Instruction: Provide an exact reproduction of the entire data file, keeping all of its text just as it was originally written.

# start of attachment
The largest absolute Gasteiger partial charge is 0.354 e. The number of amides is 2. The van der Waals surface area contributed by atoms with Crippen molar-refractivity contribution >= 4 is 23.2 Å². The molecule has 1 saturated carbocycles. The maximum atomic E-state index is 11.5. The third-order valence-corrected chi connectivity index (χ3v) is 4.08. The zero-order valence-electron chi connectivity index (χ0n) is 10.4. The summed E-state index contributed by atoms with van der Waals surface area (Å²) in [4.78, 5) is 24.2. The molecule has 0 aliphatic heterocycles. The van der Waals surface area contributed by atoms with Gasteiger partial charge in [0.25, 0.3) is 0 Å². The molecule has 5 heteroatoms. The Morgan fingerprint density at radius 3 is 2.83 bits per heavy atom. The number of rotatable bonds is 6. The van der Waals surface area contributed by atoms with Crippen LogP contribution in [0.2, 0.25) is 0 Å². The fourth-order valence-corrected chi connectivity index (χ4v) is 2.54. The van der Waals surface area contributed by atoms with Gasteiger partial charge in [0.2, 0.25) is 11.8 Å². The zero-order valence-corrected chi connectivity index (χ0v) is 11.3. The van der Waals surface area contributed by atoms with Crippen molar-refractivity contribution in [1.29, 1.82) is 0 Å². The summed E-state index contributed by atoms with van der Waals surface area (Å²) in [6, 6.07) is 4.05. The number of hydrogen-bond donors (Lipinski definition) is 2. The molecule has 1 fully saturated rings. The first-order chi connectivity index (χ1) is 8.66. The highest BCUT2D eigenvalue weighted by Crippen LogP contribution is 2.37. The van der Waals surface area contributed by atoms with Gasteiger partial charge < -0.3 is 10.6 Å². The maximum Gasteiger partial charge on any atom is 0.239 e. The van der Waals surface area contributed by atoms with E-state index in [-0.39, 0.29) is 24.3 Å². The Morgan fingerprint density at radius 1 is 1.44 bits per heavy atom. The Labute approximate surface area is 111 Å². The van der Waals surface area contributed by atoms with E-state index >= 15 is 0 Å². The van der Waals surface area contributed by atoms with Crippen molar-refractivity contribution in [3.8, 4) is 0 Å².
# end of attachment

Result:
The largest absolute Gasteiger partial charge is 0.354 e. The number of amides is 2. The van der Waals surface area contributed by atoms with Crippen molar-refractivity contribution >= 4 is 23.2 Å². The molecule has 1 saturated carbocycles. The maximum atomic E-state index is 11.5. The third-order valence-corrected chi connectivity index (χ3v) is 4.08. The zero-order valence-electron chi connectivity index (χ0n) is 10.4. The summed E-state index contributed by atoms with van der Waals surface area (Å²) in [4.78, 5) is 24.2. The molecule has 0 aliphatic heterocycles. The van der Waals surface area contributed by atoms with Gasteiger partial charge in [0.25, 0.3) is 0 Å². The molecule has 5 heteroatoms. The Morgan fingerprint density at radius 3 is 2.83 bits per heavy atom. The number of rotatable bonds is 6. The van der Waals surface area contributed by atoms with Crippen LogP contribution in [0.2, 0.25) is 0 Å². The fourth-order valence-corrected chi connectivity index (χ4v) is 2.54. The van der Waals surface area contributed by atoms with Gasteiger partial charge in [0.2, 0.25) is 11.8 Å². The zero-order valence-corrected chi connectivity index (χ0v) is 11.3. The van der Waals surface area contributed by atoms with Crippen molar-refractivity contribution in [1.29, 1.82) is 0 Å². The summed E-state index contributed by atoms with van der Waals surface area (Å²) in [6, 6.07) is 4.05. The number of hydrogen-bond donors (Lipinski definition) is 2. The molecule has 1 fully saturated rings. The first-order chi connectivity index (χ1) is 8.66. The highest BCUT2D eigenvalue weighted by Crippen LogP contribution is 2.37. The van der Waals surface area contributed by atoms with Gasteiger partial charge < -0.3 is 10.6 Å². The maximum Gasteiger partial charge on any atom is 0.239 e. The van der Waals surface area contributed by atoms with E-state index in [-0.39, 0.29) is 24.3 Å². The Morgan fingerprint density at radius 1 is 1.44 bits per heavy atom. The Labute approximate surface area is 111 Å². The van der Waals surface area contributed by atoms with E-state index >= 15 is 0 Å². The van der Waals surface area contributed by atoms with Crippen molar-refractivity contribution in [3.8, 4) is 0 Å².